Ok, part of the thing running Linux... is finding out what the cool kids run, and going with that. Right?
And when you're doing it for fun, easier is not always best. I mean you want a bit of a challenge right? Then you think you're really solving problems and such.
While it's true what I said earlier... about not wanting to have to work so hard to get things working. It's also true that I want to learn. Increasing my knowledge is definitely one of the main goals in running Linux.
I was recently following a discussion thread in the Xfce forums about which distribution was the favorite of the folks (who presumably all ran the Xfce desktop environment like I do). A number of people did prefer Xubuntu... because it just worked. But those are the folks that just didn't want the hassle.
For people who know, and think the hassle is totally worth it... they seemed to prefer Debian, Arch Linux, and Fedora. I think Debian was the clear winner.
So all the *buntus are based on Debian. One guy says... if Debian is the father of all these distros, why not just run that? On a similar note, Fedora was the original heavy hitter (starting as Red Hat). And that development team has been and still is responsible for a lot of innovation and new technologies that are later adopted by the other distributions.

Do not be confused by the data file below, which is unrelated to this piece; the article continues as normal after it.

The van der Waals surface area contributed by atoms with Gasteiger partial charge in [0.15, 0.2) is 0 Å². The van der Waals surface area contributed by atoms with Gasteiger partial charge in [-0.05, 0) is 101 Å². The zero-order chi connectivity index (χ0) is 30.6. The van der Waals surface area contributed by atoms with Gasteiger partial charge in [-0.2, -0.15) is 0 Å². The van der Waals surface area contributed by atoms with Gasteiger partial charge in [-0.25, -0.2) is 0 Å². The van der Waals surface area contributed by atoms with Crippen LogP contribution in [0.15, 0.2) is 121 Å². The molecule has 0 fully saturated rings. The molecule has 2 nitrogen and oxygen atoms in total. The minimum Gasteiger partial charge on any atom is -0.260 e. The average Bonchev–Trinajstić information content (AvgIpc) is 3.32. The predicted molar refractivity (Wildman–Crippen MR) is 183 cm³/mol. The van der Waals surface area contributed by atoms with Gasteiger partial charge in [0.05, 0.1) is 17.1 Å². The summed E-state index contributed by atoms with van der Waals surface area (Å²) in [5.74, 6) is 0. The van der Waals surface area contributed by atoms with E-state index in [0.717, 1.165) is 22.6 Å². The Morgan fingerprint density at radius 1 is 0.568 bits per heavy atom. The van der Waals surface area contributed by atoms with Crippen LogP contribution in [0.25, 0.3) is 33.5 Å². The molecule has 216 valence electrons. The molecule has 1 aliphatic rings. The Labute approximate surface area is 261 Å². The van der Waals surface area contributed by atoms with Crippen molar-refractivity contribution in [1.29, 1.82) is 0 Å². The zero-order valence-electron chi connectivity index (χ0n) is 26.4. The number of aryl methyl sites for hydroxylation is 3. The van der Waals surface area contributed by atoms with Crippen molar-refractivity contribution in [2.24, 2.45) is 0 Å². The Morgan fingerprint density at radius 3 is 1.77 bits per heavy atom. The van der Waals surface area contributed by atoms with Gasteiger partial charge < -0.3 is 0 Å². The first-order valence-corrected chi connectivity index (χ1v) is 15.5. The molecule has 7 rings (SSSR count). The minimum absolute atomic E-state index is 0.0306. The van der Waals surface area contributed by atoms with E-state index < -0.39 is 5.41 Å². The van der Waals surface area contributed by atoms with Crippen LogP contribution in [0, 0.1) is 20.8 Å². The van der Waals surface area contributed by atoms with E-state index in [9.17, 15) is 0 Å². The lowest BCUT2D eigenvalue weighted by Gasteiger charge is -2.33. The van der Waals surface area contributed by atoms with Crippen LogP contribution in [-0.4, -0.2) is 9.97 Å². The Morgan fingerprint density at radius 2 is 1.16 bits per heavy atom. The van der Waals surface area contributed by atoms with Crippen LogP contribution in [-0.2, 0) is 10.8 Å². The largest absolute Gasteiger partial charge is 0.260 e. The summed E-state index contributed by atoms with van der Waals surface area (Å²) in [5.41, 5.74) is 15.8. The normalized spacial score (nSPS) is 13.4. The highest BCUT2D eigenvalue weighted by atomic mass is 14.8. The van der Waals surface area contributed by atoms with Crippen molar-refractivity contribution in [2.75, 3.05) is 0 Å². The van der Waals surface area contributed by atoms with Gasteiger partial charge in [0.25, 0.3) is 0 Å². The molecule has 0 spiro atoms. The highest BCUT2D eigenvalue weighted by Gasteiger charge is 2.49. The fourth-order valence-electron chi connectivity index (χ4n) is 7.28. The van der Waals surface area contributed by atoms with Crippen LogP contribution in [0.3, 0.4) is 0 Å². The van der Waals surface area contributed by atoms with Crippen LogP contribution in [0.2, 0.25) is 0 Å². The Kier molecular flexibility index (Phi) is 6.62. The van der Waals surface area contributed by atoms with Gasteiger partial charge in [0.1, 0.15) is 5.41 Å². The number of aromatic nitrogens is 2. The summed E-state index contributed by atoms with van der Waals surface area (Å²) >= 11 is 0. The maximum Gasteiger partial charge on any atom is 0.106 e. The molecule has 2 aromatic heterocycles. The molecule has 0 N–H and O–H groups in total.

But in one aspect, Debian and Fedora are like night and day. Debian is well-known as the most conservative distro out there. In terms of... they don't put something into the distro until they've tested it for like two years. While that means it's rock-solid stable. It also means they make it pretty inconvenient to get recent versions of the various software components.
Fedora on the other hand, seems to be pretty well-known for being on the bleeding edge. A ZDNet article I referred to earlier indicated that Fedora was for people that really know Linux. As opposed to the *buntus or Mint which are oriented toward newcomers or people who don't want to hassle with a larger learning curve.
So I figured I'd give Fedora another try. I installed it last night and it's working just peachy. For now I'm running Xubuntu on my laptop and the Xfce spin of Fedora on my desktop machine.
But I think I'm going to want to play around with the network installer disc for Fedora. I used the live Xfce spin for my desktop installation. That gave me a pre-selected set of software designed for the Xfce desktop environment.
I think the network installer disc makes all the software available. It lets you chose each component and only choose those pieces you want. And it downloads all the pieces on the fly rather than having stale versions on a pre-built disc.
So I intend to give that a run. Maybe even tonight. We'll see. I didn't get much sleep last night.